Analysts say the country could quickly ramp up exports by around 500,000 barrels. The surge in Iranian shipments is viewed as bearish for crude, which has fallen approximately 75% from its peak of $115 two summers ago, amid a glut of oversupply on markets worldwide.
Global crude production is outpacing demand following a boom in U.S. shale oil and after a decision by the Organization of the Petroleum Exporting Countries last year not to cut production in order to defend market share.
Most market analysts expect a global glut to worsen in the coming months due to soaring production in North America, Saudi Arabia and Russia.
On the ICE Futures Exchange in London, Brent oil for March delivery sank to a session low of $27.67 a barrel, a level not seen since October 2003, before recovering slightly to trade at $28.18 by 07:40GMT, or 2:40AM ET, down $1.06, or 3.62%.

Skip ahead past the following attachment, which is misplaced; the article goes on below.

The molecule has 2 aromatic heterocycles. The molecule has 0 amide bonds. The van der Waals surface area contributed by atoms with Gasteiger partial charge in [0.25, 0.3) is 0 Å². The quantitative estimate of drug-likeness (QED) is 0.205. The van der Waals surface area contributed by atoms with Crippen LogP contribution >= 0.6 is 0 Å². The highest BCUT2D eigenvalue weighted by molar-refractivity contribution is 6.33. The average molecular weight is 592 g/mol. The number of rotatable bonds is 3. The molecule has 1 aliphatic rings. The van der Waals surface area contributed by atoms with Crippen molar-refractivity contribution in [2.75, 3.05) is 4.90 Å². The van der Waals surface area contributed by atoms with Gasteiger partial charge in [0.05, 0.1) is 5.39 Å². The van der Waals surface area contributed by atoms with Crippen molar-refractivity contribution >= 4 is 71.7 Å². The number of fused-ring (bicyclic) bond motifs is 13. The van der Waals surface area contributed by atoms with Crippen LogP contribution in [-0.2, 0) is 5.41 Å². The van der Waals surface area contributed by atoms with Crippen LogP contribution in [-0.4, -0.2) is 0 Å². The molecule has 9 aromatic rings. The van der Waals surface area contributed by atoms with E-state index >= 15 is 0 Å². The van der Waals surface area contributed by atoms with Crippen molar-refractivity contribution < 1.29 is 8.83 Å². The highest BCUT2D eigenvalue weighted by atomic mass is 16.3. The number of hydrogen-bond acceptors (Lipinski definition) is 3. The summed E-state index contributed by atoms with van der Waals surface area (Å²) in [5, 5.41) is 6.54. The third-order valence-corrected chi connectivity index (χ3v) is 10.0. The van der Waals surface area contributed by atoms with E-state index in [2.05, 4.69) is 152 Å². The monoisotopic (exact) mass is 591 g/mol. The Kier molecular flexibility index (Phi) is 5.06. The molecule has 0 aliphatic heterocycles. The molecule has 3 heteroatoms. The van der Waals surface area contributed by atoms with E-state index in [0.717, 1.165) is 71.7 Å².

London-traded Brent futures plunged $4.40, or 13.74%, last week, its sixth losing week in the past seven. Brent prices are down almost 25% since the start of the year, as lingering concerns over China’s economic outlook added to the view that a global supply glut may stick around for much longer than anticipated.
China is the world's second largest oil consumer after the U.S. and has been the engine of strengthening demand.
Elsewhere, crude oil for delivery in March on the New York Mercantile Exchange shed 63 cents, or 2.09%, to trade at $29.76 after falling to a daily low of $29.35, the weakest level since October 2003.
New York-traded oil futures plummeted $3.52, or 11.28%, last week, its 12th losing week of the last 14. The U.S. benchmark has lost nearly 22% since 2016 began.
Meanwhile, Brent's discount to the West Texas Intermediate crude contract stood at $1.58, compared to a gap of 48 cents by close of trade on Friday.
U.S. crude has been firmer relative to Brent lately, on signs that the U.S. oil market is likely to grow tighter following Congress' decision to lift a 40-year old ban on domestic oil exportsLast modified on Monday, 18 January 2016